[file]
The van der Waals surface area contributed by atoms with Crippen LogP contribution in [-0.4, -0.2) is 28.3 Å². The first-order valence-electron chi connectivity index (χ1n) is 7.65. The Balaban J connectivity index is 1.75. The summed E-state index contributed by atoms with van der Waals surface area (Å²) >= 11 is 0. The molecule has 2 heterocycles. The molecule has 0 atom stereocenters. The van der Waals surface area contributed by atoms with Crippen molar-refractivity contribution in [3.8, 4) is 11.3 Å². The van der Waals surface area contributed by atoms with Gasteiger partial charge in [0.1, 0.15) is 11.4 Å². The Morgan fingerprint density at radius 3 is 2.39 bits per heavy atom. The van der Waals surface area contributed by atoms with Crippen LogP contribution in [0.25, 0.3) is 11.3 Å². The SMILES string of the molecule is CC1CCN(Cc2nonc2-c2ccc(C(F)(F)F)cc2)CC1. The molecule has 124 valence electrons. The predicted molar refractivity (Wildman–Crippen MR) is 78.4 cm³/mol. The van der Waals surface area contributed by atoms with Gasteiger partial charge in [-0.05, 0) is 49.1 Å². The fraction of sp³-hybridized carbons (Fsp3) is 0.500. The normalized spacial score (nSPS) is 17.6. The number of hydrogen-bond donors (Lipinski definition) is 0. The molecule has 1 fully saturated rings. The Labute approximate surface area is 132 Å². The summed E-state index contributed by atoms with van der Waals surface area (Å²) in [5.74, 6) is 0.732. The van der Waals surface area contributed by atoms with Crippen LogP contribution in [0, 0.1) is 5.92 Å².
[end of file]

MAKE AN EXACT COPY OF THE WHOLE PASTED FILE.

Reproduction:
The van der Waals surface area contributed by atoms with Crippen LogP contribution in [-0.4, -0.2) is 28.3 Å². The first-order valence-electron chi connectivity index (χ1n) is 7.65. The Balaban J connectivity index is 1.75. The summed E-state index contributed by atoms with van der Waals surface area (Å²) >= 11 is 0. The molecule has 2 heterocycles. The molecule has 0 atom stereocenters. The van der Waals surface area contributed by atoms with Crippen molar-refractivity contribution in [3.8, 4) is 11.3 Å². The van der Waals surface area contributed by atoms with Gasteiger partial charge in [0.1, 0.15) is 11.4 Å². The Morgan fingerprint density at radius 3 is 2.39 bits per heavy atom. The van der Waals surface area contributed by atoms with Crippen LogP contribution in [0.25, 0.3) is 11.3 Å². The SMILES string of the molecule is CC1CCN(Cc2nonc2-c2ccc(C(F)(F)F)cc2)CC1. The molecule has 124 valence electrons. The predicted molar refractivity (Wildman–Crippen MR) is 78.4 cm³/mol. The van der Waals surface area contributed by atoms with Gasteiger partial charge in [-0.05, 0) is 49.1 Å². The fraction of sp³-hybridized carbons (Fsp3) is 0.500. The normalized spacial score (nSPS) is 17.6. The number of hydrogen-bond donors (Lipinski definition) is 0. The molecule has 1 fully saturated rings. The Labute approximate surface area is 132 Å². The summed E-state index contributed by atoms with van der Waals surface area (Å²) in [5.74, 6) is 0.732. The van der Waals surface area contributed by atoms with Crippen LogP contribution in [0, 0.1) is 5.92 Å².